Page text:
subscription economy

  • November 18, 2016
  • Tien Tzuo, CEO Zuora

    Tien Tzuo, CEO Zuora

    Zuora has been the champion of the subscription economy, as a differentiator for companies that sell products as services and have to bill and collect monthly rather than engaging in a single one-time transaction, since it was founded in 2007. Few people realize the complexity of running such a business where customers may pay little up front but more over time and the billing, finance, and commerce implications can be profound.

    Keeping it straight is the company’s niche and in the process it compiles huge amounts of data that it is now analyzing (anonymously) to spot trends in its industry. The Subscription Economy Index (SEI) is its attempt to glean new economic information from this market’s data.

    Some Zuora findings include:

    • Subscription businesses grew revenues nine times faster than S&P 500 company revenues (15.1% versus 1.7%) and four times faster than U.S retail sales (15.1% versus 3.6%) from January 1, 2012 to September 30, 2016. [Figure 1]
    • The combined annual revenue of companies in the SEI is more than $9 billion, a figure that has increased 20 times over the past five years, and there are 10 times the number of companies included in the SEI since 2012.
    • B2B subscription businesses grew fastest: 22% per year for 2015 and 2016; in that time B2C grew 16%.
    • B2C churns more annually (31%), than B2B (24%).

    This analysis is important for subscription companies and may be important for the broader economy as well. It’s tempting to say these are small numbers and a small base but that might be missing the point. It’s true that subscription revenues are small in comparison with businesses that sell whole products and collect for them up front. Nonetheless it’s easier to grow revenues when you’re a $100 million company than it is when you have revenues of a billion. So the comparison with the S&P 500 strikes me as less interesting. A better comparison would be among peers.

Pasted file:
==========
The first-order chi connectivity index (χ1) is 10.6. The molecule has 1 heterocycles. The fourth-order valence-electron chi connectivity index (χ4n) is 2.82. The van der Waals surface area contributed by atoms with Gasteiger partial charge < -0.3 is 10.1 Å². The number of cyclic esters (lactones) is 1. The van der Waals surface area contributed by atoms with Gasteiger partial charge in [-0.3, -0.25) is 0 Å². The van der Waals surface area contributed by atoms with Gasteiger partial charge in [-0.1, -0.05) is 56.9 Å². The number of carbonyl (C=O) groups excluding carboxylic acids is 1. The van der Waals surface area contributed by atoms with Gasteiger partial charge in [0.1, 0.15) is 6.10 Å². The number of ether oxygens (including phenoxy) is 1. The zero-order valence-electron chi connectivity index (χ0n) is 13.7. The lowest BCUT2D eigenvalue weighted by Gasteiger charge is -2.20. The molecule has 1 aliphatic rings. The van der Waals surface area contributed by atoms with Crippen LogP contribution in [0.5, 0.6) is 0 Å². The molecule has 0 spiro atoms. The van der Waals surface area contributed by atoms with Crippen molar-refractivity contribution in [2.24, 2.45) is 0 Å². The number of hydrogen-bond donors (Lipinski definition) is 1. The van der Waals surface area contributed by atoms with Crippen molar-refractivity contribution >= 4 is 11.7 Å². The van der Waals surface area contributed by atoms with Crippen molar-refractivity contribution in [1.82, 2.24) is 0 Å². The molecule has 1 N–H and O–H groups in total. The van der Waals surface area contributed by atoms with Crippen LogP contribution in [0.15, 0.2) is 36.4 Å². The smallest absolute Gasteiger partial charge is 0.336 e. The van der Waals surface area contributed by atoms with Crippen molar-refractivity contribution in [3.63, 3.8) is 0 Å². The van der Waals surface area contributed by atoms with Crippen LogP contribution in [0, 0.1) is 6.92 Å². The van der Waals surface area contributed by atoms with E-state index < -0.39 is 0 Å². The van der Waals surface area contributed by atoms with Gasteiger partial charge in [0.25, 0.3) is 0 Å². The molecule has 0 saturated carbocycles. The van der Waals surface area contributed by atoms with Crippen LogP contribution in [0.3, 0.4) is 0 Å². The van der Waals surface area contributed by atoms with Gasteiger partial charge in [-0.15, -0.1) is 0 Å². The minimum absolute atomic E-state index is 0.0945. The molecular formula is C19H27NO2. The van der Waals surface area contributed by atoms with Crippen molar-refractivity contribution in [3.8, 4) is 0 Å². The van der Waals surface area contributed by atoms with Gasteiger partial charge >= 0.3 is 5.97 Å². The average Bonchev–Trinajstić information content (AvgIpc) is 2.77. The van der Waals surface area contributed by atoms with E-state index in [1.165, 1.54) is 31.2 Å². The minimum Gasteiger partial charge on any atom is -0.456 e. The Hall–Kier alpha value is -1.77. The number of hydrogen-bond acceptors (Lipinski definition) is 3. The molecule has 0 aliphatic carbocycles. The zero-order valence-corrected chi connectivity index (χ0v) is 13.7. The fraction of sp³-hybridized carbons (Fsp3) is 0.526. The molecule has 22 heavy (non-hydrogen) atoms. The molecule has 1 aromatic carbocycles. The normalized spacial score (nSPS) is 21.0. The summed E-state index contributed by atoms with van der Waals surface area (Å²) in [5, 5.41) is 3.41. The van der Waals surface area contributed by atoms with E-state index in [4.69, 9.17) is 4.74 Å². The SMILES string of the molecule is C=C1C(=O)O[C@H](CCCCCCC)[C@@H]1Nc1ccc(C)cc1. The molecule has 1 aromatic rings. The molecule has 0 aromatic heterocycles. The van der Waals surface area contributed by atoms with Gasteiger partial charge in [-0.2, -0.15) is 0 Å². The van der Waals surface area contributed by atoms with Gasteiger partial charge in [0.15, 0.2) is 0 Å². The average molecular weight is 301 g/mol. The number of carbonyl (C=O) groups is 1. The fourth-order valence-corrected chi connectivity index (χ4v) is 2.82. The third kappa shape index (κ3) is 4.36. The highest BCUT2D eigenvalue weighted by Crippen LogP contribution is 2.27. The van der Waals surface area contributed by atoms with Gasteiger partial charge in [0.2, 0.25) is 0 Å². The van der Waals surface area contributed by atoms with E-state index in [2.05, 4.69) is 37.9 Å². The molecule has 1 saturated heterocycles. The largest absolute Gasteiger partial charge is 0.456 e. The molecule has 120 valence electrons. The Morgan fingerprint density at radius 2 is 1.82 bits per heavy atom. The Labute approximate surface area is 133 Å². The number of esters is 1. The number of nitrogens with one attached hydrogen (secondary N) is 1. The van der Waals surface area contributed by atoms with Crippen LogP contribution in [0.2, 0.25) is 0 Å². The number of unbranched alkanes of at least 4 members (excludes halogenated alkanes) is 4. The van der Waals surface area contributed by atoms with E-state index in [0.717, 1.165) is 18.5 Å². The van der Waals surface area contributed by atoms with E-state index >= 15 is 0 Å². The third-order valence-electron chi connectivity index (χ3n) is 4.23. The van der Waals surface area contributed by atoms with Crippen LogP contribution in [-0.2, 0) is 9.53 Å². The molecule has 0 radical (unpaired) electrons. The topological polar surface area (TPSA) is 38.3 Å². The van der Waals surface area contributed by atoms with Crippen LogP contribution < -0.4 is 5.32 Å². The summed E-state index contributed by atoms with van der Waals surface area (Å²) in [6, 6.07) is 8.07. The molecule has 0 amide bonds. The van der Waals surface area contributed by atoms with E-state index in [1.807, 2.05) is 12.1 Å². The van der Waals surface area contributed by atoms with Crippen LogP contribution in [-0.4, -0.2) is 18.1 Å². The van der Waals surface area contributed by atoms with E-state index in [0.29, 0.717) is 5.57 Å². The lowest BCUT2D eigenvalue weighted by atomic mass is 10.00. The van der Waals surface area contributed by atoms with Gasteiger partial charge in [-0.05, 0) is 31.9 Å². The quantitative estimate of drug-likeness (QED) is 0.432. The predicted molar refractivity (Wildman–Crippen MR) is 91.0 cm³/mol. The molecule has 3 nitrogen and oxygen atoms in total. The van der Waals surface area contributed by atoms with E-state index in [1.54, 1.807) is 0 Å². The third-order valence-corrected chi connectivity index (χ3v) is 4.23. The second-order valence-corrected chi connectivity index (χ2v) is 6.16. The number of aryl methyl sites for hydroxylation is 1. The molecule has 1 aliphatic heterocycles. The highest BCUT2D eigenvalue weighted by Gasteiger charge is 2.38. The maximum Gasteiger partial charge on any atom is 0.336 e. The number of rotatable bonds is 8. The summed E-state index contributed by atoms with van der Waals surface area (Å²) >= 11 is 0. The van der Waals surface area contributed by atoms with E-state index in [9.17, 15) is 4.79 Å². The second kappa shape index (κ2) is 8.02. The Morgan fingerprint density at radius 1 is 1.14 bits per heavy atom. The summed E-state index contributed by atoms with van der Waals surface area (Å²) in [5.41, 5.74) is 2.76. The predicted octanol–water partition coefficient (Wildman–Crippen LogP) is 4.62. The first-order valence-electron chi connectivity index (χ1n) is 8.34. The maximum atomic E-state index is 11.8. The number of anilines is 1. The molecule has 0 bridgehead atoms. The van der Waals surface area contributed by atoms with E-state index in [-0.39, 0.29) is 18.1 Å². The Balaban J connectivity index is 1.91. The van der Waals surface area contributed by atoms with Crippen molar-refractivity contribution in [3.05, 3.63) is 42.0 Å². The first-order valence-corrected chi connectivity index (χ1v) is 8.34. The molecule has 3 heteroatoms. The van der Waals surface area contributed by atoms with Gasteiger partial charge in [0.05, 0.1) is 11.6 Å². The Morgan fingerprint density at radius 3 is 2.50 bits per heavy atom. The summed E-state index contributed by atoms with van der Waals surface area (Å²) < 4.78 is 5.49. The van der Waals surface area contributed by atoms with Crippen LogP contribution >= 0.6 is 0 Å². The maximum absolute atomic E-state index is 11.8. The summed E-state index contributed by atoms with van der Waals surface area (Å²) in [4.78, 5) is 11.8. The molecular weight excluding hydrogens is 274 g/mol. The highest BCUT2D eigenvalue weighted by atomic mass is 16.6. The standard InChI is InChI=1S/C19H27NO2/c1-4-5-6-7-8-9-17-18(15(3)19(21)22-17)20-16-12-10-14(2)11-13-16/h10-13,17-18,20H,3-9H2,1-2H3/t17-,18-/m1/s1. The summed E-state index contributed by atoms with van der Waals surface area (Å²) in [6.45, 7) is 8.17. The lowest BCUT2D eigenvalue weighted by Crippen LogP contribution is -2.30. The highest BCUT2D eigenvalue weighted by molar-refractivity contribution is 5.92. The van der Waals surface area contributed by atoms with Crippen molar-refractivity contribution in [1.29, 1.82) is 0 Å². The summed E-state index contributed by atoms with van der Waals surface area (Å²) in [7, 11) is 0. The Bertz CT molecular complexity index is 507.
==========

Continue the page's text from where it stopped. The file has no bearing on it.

On the other hand, subscription revenues are smaller in the present but they can be substantial down the road, one reason subscription vendors track customer lifetime value. This is exactly the point that SEI is meant to support. For subscription businesses to have a future they must be diligent at understanding customer activity and needs, which is what the index supports. With so much at stake, a subscription company cannot afford to miss customer signals that could indicate brewing dissatisfaction as well as enhancement requirements or other needs.